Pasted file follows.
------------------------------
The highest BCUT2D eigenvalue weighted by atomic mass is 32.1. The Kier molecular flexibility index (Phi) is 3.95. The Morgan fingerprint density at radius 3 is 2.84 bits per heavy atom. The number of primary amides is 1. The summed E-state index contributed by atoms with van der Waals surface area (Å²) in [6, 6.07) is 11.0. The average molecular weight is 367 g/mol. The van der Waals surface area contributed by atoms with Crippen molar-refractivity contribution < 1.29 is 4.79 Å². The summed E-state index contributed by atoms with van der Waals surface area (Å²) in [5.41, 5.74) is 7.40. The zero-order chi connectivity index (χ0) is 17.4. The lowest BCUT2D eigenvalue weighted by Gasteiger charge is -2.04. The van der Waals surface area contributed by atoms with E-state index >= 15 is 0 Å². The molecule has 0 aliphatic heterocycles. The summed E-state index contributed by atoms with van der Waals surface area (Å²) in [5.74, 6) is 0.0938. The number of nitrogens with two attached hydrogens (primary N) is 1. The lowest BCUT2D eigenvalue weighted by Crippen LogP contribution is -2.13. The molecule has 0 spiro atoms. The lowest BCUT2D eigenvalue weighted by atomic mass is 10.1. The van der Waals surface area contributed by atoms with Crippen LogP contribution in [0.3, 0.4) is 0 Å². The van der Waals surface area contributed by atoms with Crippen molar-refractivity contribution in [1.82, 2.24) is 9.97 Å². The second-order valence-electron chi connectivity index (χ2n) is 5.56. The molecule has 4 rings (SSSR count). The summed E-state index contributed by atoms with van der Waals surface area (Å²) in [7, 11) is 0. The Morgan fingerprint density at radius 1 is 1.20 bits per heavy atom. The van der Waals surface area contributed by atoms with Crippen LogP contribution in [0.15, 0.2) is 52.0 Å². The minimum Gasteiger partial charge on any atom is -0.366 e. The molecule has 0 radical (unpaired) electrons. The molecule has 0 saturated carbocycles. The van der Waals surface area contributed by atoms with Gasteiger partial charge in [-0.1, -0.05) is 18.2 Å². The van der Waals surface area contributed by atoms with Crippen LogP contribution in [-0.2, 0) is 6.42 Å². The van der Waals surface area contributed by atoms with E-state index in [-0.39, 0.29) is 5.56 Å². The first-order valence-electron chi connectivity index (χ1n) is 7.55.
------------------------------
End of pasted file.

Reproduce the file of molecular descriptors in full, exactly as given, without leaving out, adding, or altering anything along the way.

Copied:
The highest BCUT2D eigenvalue weighted by atomic mass is 32.1. The Kier molecular flexibility index (Phi) is 3.95. The Morgan fingerprint density at radius 3 is 2.84 bits per heavy atom. The number of primary amides is 1. The summed E-state index contributed by atoms with van der Waals surface area (Å²) in [6, 6.07) is 11.0. The average molecular weight is 367 g/mol. The van der Waals surface area contributed by atoms with Crippen molar-refractivity contribution < 1.29 is 4.79 Å². The summed E-state index contributed by atoms with van der Waals surface area (Å²) in [5.41, 5.74) is 7.40. The zero-order chi connectivity index (χ0) is 17.4. The lowest BCUT2D eigenvalue weighted by Gasteiger charge is -2.04. The van der Waals surface area contributed by atoms with E-state index >= 15 is 0 Å². The molecule has 0 aliphatic heterocycles. The summed E-state index contributed by atoms with van der Waals surface area (Å²) in [5.74, 6) is 0.0938. The number of nitrogens with two attached hydrogens (primary N) is 1. The lowest BCUT2D eigenvalue weighted by Crippen LogP contribution is -2.13. The molecule has 0 spiro atoms. The lowest BCUT2D eigenvalue weighted by atomic mass is 10.1. The van der Waals surface area contributed by atoms with Crippen LogP contribution in [0.3, 0.4) is 0 Å². The van der Waals surface area contributed by atoms with Crippen molar-refractivity contribution in [1.82, 2.24) is 9.97 Å². The second-order valence-electron chi connectivity index (χ2n) is 5.56. The molecule has 4 rings (SSSR count). The summed E-state index contributed by atoms with van der Waals surface area (Å²) in [7, 11) is 0. The Morgan fingerprint density at radius 1 is 1.20 bits per heavy atom. The van der Waals surface area contributed by atoms with Crippen LogP contribution in [0.15, 0.2) is 52.0 Å². The minimum Gasteiger partial charge on any atom is -0.366 e. The molecule has 0 radical (unpaired) electrons. The molecule has 0 saturated carbocycles. The van der Waals surface area contributed by atoms with Gasteiger partial charge in [-0.1, -0.05) is 18.2 Å². The van der Waals surface area contributed by atoms with Crippen LogP contribution in [-0.2, 0) is 6.42 Å². The van der Waals surface area contributed by atoms with E-state index in [-0.39, 0.29) is 5.56 Å². The first-order valence-electron chi connectivity index (χ1n) is 7.55.